Rabindranath Tagore returned the knighthood to the British government in the wake of Jallianwalabagh massacre as a mark of protest. Hence, protests create awareness in the society and correct the leaders to govern well as per the aspirations and expectations of the people. We must respect protests as they raise the irregularities in the democratic system. We must remember that it is not evil that causes destruction, but it is the tolerance towards evil that is the real culprit. Albert Einstein has rightly remarked, “The world will not be destroyed by those who do evil, but by those who watch them without doing anything.”
Hence, authors, intellectuals, and philosophers must not remain as mute spectators to irregularities as they are the source of ideas and insights in any society. They play a crucial and constructive role to keep the societies in order. They are the bridge between the government and the people. They are the brain behind several revolutions in the history who provided direction to the rulers during crises. Because of these reasons, the intellectuals, philosophers and authors are included as advisories and consultants for various organizations and boards. The government also takes their services as advisories as and when required.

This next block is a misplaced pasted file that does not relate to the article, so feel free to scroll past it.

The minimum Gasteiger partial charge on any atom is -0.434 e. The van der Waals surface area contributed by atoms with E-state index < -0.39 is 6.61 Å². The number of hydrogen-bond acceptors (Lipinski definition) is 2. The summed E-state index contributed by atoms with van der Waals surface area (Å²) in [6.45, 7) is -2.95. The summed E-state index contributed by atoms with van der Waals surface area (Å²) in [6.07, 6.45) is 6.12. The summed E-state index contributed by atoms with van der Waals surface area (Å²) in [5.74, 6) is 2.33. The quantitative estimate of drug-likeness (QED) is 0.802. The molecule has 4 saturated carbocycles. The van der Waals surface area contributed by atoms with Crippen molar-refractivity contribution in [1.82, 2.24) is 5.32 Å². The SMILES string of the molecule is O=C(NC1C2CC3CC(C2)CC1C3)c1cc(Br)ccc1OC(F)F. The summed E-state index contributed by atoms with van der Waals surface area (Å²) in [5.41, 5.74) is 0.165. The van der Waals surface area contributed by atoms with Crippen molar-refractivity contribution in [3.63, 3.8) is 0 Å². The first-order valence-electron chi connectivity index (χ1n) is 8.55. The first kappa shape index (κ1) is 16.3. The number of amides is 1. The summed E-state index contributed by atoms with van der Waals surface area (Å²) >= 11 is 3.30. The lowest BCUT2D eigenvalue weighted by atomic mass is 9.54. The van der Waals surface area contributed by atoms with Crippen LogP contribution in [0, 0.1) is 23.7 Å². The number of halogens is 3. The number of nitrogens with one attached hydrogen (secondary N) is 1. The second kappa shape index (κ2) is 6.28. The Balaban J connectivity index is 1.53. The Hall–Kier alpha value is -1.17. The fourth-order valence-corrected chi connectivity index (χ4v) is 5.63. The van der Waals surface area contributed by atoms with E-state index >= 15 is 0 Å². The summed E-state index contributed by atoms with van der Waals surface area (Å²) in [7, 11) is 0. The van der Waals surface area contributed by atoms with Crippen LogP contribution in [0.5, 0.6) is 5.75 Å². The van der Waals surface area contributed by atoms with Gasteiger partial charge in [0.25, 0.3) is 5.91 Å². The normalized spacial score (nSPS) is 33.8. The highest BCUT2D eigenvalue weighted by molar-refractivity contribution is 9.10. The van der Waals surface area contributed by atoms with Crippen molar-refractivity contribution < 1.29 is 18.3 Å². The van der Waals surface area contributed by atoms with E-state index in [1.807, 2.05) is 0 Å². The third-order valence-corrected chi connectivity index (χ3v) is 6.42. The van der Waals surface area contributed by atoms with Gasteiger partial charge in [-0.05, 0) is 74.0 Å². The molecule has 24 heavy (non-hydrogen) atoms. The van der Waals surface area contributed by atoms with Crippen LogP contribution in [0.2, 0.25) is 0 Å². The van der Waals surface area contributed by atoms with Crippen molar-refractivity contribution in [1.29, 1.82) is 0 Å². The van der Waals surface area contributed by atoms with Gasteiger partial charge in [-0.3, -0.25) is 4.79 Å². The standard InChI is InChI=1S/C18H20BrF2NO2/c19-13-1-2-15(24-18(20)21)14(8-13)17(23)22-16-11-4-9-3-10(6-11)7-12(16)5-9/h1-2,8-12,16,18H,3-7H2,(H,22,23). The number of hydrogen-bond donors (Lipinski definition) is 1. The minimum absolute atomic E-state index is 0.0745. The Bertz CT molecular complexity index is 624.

The onus lies with the government to ensure freedom of expression and the right to dissent which are the hallmarks of democracy. It must not treat the present protest as a manufactured dissent. It must not suppress the views of people as they provide the right feedback to the government, not the political parties in opposition. Since the opposition parties have a political agenda and strategies to pull down the government, given the fact that they too want to come to power in the next election, the parties in power must listen to the pulse of the people and make decisions accordingly to ensure a vibrant democracy.